5. Zlata’s Diary by Zlata Filipovic (Bosnia)

Zlata's Diary: A Child's Life in Wartime Sarajevo, Revised Edition


#Zlata's Diary #Zlata Filipovic #Sarajevo #eastern europe #YA fiction

Zlata’s Diary: A Child’s Life in Sarajevo
Zlata Filipović; translated by Christina Pribichevich-Zorić
Originally published in France as Le Journal de Zlata by Fixot, 1993.
My edition: Penguin, 1995.
197 pgs.

A little less than nine years later, onlookers saw the building – rather than its athletes – on fire. On May 25, 1992, Zlata Filipović wrote in her diary: “Today the Zetra Hall, the Olympic Zetra, went up in flames. The whole world knew about it, it was the Olympic beauty, and now it’s going up in flames.”

(Zlata Filipovic. New York: Penguin Books, 1994.)

On a day in April 1992 Zlata Filipovic’s life transformed forever.

Twenty years ago this week, as the bombs began raining down on Sarajevo, Zlata Filipovic wanted to escape. Cowering with her family in the basement of their house, frozen with fear, she dreamed of peace and freedom.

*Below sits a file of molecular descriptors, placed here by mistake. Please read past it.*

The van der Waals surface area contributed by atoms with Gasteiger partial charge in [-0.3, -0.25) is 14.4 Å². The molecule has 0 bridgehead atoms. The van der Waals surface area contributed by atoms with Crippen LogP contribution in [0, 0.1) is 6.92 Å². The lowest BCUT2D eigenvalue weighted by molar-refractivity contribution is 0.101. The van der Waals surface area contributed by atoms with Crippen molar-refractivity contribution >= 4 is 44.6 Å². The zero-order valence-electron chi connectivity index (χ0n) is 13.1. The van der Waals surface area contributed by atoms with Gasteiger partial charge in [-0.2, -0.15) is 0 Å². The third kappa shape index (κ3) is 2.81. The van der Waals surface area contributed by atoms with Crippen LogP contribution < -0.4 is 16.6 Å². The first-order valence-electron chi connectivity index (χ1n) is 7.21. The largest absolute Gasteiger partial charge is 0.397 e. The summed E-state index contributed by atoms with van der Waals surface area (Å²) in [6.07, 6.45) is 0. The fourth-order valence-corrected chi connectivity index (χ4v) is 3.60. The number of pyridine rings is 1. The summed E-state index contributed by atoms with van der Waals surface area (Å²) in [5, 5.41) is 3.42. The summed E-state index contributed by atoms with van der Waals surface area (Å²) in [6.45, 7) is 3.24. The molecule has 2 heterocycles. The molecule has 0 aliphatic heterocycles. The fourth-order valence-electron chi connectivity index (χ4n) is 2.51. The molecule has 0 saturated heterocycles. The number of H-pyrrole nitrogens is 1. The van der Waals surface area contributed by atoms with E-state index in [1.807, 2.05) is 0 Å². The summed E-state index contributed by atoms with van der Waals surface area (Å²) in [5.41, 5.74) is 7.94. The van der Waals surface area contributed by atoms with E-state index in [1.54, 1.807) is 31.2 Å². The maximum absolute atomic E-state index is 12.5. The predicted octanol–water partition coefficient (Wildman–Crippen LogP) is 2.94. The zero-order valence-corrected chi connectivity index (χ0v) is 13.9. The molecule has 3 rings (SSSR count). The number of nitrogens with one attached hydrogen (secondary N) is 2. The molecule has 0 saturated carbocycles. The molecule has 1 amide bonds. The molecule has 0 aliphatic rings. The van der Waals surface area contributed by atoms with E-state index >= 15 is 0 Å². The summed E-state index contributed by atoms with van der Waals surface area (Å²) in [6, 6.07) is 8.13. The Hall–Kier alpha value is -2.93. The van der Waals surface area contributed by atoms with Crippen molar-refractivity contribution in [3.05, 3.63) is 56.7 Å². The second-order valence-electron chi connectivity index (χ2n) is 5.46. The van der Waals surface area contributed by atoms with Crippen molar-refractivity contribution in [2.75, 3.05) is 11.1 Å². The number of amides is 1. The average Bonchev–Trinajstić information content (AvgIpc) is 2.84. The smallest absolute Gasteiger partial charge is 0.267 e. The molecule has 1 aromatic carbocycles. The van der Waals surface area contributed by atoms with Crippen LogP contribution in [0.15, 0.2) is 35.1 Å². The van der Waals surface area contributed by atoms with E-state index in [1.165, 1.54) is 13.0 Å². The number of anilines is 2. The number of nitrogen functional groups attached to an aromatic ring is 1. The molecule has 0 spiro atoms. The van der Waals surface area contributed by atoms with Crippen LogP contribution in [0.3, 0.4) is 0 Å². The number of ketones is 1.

Story Summary: This is a young girl’s account of day-to-day living in war-torn Bosnia. Through her descriptions, we learn about her personal thoughts and feelings. Her entries capture experiences that are common adolescent concerns: worries about being popular, entertainment, and what will happen in the future. Before war broke out, Zlata Filipovic was a normal, happy twelve-year-old, but life changed in the spring of 1992 when Serbian artillery
positions were placed on hills above her home, and the shelling of Sarajevo began. Zlata was forced to spend much of her time in a cellar protected from the bombings. Food, electricity, and water were scarce and friends and relatives were injured and killed in the gunfire and bombings.